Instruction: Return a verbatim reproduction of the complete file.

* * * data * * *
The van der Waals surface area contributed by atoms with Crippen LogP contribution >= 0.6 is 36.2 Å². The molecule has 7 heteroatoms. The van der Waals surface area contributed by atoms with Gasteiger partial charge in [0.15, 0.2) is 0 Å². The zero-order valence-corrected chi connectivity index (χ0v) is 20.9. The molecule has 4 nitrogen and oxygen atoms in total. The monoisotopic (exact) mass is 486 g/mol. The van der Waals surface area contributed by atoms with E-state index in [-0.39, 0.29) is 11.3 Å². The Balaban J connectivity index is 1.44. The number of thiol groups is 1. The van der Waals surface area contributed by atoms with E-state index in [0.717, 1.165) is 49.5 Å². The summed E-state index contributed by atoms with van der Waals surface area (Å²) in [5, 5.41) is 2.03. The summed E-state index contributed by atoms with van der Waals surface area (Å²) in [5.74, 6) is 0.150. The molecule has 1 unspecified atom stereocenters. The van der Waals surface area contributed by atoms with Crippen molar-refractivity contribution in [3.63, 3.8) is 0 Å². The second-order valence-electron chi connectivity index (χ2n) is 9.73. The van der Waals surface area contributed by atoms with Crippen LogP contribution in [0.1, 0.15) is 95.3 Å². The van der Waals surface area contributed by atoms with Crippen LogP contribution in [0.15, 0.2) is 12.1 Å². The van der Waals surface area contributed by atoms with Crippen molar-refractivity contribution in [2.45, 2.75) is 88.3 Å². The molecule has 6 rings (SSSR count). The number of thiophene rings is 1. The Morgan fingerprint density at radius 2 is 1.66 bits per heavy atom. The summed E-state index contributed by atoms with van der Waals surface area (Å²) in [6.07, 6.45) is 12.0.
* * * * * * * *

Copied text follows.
The van der Waals surface area contributed by atoms with Crippen LogP contribution >= 0.6 is 36.2 Å². The molecule has 7 heteroatoms. The van der Waals surface area contributed by atoms with Gasteiger partial charge in [0.15, 0.2) is 0 Å². The zero-order valence-corrected chi connectivity index (χ0v) is 20.9. The molecule has 4 nitrogen and oxygen atoms in total. The monoisotopic (exact) mass is 486 g/mol. The van der Waals surface area contributed by atoms with E-state index in [-0.39, 0.29) is 11.3 Å². The Balaban J connectivity index is 1.44. The number of thiol groups is 1. The van der Waals surface area contributed by atoms with E-state index in [0.717, 1.165) is 49.5 Å². The summed E-state index contributed by atoms with van der Waals surface area (Å²) in [5, 5.41) is 2.03. The summed E-state index contributed by atoms with van der Waals surface area (Å²) in [5.74, 6) is 0.150. The molecule has 1 unspecified atom stereocenters. The van der Waals surface area contributed by atoms with Crippen molar-refractivity contribution in [3.63, 3.8) is 0 Å². The second-order valence-electron chi connectivity index (χ2n) is 9.73. The van der Waals surface area contributed by atoms with Crippen LogP contribution in [0.1, 0.15) is 95.3 Å². The van der Waals surface area contributed by atoms with Crippen LogP contribution in [0.15, 0.2) is 12.1 Å². The van der Waals surface area contributed by atoms with Crippen molar-refractivity contribution in [2.45, 2.75) is 88.3 Å². The molecule has 6 rings (SSSR count). The number of thiophene rings is 1. The Morgan fingerprint density at radius 2 is 1.66 bits per heavy atom. The summed E-state index contributed by atoms with van der Waals surface area (Å²) in [6.07, 6.45) is 12.0.